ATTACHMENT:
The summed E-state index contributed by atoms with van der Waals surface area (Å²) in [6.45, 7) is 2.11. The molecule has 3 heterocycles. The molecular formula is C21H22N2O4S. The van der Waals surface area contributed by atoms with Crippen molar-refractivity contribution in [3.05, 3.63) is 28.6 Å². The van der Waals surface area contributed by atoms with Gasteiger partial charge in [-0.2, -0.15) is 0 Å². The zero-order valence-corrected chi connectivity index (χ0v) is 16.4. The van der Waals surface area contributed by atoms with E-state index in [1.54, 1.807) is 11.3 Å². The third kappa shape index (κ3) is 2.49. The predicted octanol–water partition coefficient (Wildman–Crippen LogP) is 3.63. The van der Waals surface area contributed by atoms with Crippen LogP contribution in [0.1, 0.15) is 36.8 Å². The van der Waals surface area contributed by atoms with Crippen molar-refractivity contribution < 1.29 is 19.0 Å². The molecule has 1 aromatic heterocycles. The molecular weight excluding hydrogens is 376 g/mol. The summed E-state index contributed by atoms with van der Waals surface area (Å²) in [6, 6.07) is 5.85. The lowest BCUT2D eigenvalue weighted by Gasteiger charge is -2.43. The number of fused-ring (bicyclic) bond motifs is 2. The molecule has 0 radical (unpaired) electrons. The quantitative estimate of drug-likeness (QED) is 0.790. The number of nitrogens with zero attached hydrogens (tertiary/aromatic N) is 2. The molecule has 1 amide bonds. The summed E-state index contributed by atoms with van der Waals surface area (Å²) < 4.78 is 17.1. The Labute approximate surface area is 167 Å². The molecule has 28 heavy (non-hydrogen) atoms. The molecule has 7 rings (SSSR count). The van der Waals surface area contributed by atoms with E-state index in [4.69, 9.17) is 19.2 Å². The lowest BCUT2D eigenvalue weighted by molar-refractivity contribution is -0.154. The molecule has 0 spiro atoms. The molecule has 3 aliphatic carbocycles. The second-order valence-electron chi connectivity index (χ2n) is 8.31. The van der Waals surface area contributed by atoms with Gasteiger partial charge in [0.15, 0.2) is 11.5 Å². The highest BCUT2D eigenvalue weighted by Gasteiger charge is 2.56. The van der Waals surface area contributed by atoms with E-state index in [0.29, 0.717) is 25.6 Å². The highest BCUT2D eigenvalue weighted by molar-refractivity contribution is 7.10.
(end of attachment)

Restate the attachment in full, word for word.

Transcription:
The summed E-state index contributed by atoms with van der Waals surface area (Å²) in [6.45, 7) is 2.11. The molecule has 3 heterocycles. The molecular formula is C21H22N2O4S. The van der Waals surface area contributed by atoms with Crippen molar-refractivity contribution in [3.05, 3.63) is 28.6 Å². The van der Waals surface area contributed by atoms with Gasteiger partial charge in [-0.2, -0.15) is 0 Å². The zero-order valence-corrected chi connectivity index (χ0v) is 16.4. The van der Waals surface area contributed by atoms with E-state index in [1.54, 1.807) is 11.3 Å². The third kappa shape index (κ3) is 2.49. The predicted octanol–water partition coefficient (Wildman–Crippen LogP) is 3.63. The van der Waals surface area contributed by atoms with Crippen LogP contribution in [0.1, 0.15) is 36.8 Å². The van der Waals surface area contributed by atoms with Crippen molar-refractivity contribution < 1.29 is 19.0 Å². The molecule has 1 aromatic heterocycles. The molecular weight excluding hydrogens is 376 g/mol. The summed E-state index contributed by atoms with van der Waals surface area (Å²) in [6, 6.07) is 5.85. The lowest BCUT2D eigenvalue weighted by Gasteiger charge is -2.43. The number of fused-ring (bicyclic) bond motifs is 2. The molecule has 0 radical (unpaired) electrons. The quantitative estimate of drug-likeness (QED) is 0.790. The number of nitrogens with zero attached hydrogens (tertiary/aromatic N) is 2. The molecule has 1 amide bonds. The summed E-state index contributed by atoms with van der Waals surface area (Å²) < 4.78 is 17.1. The Labute approximate surface area is 167 Å². The molecule has 28 heavy (non-hydrogen) atoms. The molecule has 7 rings (SSSR count). The van der Waals surface area contributed by atoms with E-state index in [4.69, 9.17) is 19.2 Å². The lowest BCUT2D eigenvalue weighted by molar-refractivity contribution is -0.154. The molecule has 0 spiro atoms. The molecule has 3 aliphatic carbocycles. The second-order valence-electron chi connectivity index (χ2n) is 8.31. The van der Waals surface area contributed by atoms with Gasteiger partial charge in [0.15, 0.2) is 11.5 Å². The highest BCUT2D eigenvalue weighted by Gasteiger charge is 2.56. The van der Waals surface area contributed by atoms with E-state index in [0.29, 0.717) is 25.6 Å². The highest BCUT2D eigenvalue weighted by molar-refractivity contribution is 7.10.